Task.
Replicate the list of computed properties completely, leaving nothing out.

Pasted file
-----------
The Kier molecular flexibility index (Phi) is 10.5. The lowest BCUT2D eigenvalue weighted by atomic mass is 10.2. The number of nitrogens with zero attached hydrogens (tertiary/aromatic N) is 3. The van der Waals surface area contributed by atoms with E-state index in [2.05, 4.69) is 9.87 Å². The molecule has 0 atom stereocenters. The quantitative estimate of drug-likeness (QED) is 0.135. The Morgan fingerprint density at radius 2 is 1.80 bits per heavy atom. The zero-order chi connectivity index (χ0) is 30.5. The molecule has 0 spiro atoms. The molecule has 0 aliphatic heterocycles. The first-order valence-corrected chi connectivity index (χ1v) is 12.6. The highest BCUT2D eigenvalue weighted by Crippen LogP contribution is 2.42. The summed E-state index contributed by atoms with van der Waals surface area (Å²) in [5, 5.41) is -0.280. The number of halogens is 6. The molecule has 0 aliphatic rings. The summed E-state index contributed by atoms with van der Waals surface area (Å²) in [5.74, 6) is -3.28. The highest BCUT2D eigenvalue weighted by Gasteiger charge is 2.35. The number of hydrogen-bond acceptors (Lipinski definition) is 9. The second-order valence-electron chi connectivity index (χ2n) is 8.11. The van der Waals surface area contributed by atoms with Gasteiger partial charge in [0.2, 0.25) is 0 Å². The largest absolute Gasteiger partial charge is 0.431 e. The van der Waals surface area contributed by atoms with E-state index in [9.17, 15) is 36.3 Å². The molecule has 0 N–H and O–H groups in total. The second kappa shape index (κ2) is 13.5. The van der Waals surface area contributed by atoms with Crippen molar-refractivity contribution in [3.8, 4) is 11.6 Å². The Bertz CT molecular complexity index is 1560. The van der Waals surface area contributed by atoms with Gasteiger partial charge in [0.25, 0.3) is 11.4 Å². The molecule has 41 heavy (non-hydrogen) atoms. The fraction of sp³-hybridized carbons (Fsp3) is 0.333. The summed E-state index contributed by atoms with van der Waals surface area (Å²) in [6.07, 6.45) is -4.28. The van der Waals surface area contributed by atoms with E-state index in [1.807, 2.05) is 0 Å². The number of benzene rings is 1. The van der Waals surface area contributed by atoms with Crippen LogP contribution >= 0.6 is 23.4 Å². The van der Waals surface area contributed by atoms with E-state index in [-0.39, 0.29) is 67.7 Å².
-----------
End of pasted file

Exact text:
The Kier molecular flexibility index (Phi) is 10.5. The lowest BCUT2D eigenvalue weighted by atomic mass is 10.2. The number of nitrogens with zero attached hydrogens (tertiary/aromatic N) is 3. The van der Waals surface area contributed by atoms with E-state index in [2.05, 4.69) is 9.87 Å². The molecule has 0 atom stereocenters. The quantitative estimate of drug-likeness (QED) is 0.135. The Morgan fingerprint density at radius 2 is 1.80 bits per heavy atom. The zero-order chi connectivity index (χ0) is 30.5. The molecule has 0 spiro atoms. The molecule has 0 aliphatic heterocycles. The first-order valence-corrected chi connectivity index (χ1v) is 12.6. The highest BCUT2D eigenvalue weighted by Crippen LogP contribution is 2.42. The summed E-state index contributed by atoms with van der Waals surface area (Å²) in [5, 5.41) is -0.280. The number of halogens is 6. The molecule has 0 aliphatic rings. The summed E-state index contributed by atoms with van der Waals surface area (Å²) in [5.74, 6) is -3.28. The highest BCUT2D eigenvalue weighted by Gasteiger charge is 2.35. The number of hydrogen-bond acceptors (Lipinski definition) is 9. The second-order valence-electron chi connectivity index (χ2n) is 8.11. The van der Waals surface area contributed by atoms with Gasteiger partial charge in [0.2, 0.25) is 0 Å². The largest absolute Gasteiger partial charge is 0.431 e. The van der Waals surface area contributed by atoms with E-state index in [9.17, 15) is 36.3 Å². The molecule has 0 N–H and O–H groups in total. The second kappa shape index (κ2) is 13.5. The van der Waals surface area contributed by atoms with Crippen molar-refractivity contribution in [3.8, 4) is 11.6 Å². The Bertz CT molecular complexity index is 1560. The van der Waals surface area contributed by atoms with Gasteiger partial charge in [0.25, 0.3) is 11.4 Å². The molecule has 41 heavy (non-hydrogen) atoms. The fraction of sp³-hybridized carbons (Fsp3) is 0.333. The summed E-state index contributed by atoms with van der Waals surface area (Å²) in [6.07, 6.45) is -4.28. The van der Waals surface area contributed by atoms with E-state index in [1.807, 2.05) is 0 Å². The number of benzene rings is 1. The van der Waals surface area contributed by atoms with Crippen LogP contribution >= 0.6 is 23.4 Å². The van der Waals surface area contributed by atoms with E-state index in [-0.39, 0.29) is 67.7 Å².